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When a nonprofit gets caught in the act of lying about donations, it doesn’t benefit any of us. You may have seen in the news just a few weeks ago that the Federal Trade Commission announced that four cancer charities (all connected to the same family) received $187 million over a four-year period and used almost none of it to actually assist cancer patients. There was lying. There was gross nepotism. And there were generous people, who thought they were donating to organizations that helped victims of cancer, getting completely ripped off.

Heartbreaking.

So what can you — a leader who wants to make real change in the world — learn from an extreme and sickening case like this?

3 Lessons Your Nonprofit Can Learn from the Cancer Fund of America Scandal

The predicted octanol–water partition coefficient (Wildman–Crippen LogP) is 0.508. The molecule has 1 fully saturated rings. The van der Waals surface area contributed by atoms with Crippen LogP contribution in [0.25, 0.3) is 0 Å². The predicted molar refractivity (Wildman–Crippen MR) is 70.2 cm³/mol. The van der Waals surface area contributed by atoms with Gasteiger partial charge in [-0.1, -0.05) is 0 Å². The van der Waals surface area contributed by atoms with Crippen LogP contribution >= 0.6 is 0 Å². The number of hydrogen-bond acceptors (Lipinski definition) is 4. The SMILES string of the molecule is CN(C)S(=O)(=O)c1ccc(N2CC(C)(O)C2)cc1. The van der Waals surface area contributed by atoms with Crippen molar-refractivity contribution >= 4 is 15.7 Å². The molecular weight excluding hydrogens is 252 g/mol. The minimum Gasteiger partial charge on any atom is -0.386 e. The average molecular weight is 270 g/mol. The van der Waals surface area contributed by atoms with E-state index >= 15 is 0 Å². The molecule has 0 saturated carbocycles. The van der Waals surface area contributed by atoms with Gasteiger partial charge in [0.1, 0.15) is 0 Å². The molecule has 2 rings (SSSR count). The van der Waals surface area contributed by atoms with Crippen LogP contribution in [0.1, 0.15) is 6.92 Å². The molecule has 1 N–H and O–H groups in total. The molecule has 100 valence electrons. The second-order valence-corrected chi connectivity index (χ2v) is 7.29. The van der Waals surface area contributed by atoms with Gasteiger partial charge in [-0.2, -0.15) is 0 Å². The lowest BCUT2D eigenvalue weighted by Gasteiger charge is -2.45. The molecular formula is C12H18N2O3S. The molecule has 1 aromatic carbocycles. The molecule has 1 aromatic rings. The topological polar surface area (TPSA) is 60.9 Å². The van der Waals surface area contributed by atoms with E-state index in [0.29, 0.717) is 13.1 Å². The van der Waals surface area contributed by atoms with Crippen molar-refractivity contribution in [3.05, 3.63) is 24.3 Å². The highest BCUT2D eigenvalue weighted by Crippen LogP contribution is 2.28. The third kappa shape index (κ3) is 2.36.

1. Communicate. Communicate. Communicate. Cases like this hurt all of us and serve as a poignant reminder that trust is built when donors have a real understanding of where dollars go. Share details. Be thorough. Don’t leave out anything that may be misunderstood as dishonest.
  1. Develop systems and processes that support transparency. Keeping in consistent communication with your donors can be challenging in an understaffed nonprofit, but being transparent with donors is of paramount importance. Use tools that simplify the process and help keep donors in the loop on the very real impact their dollars are making in your organization.
  1. Tell stories to put a face on impact. Beyond detailed annual reports and text heavy updates, every so often use video to show how your organization is using donations to change the world. Periscope, the new Twitter-based social media platform, lets you share videos and get feedback in real time. Explore video options on Periscope, YouTube and Facebook to make an impact that hits home for donors.

When nonprofit leaders turn out to be crooks, it can have a negative impact on all of us. Let this be a reminder to share with your donors how their donations are making a lasting impact.

How do you make sure your donors feel confident about where their dollars are going when they donate to your organization?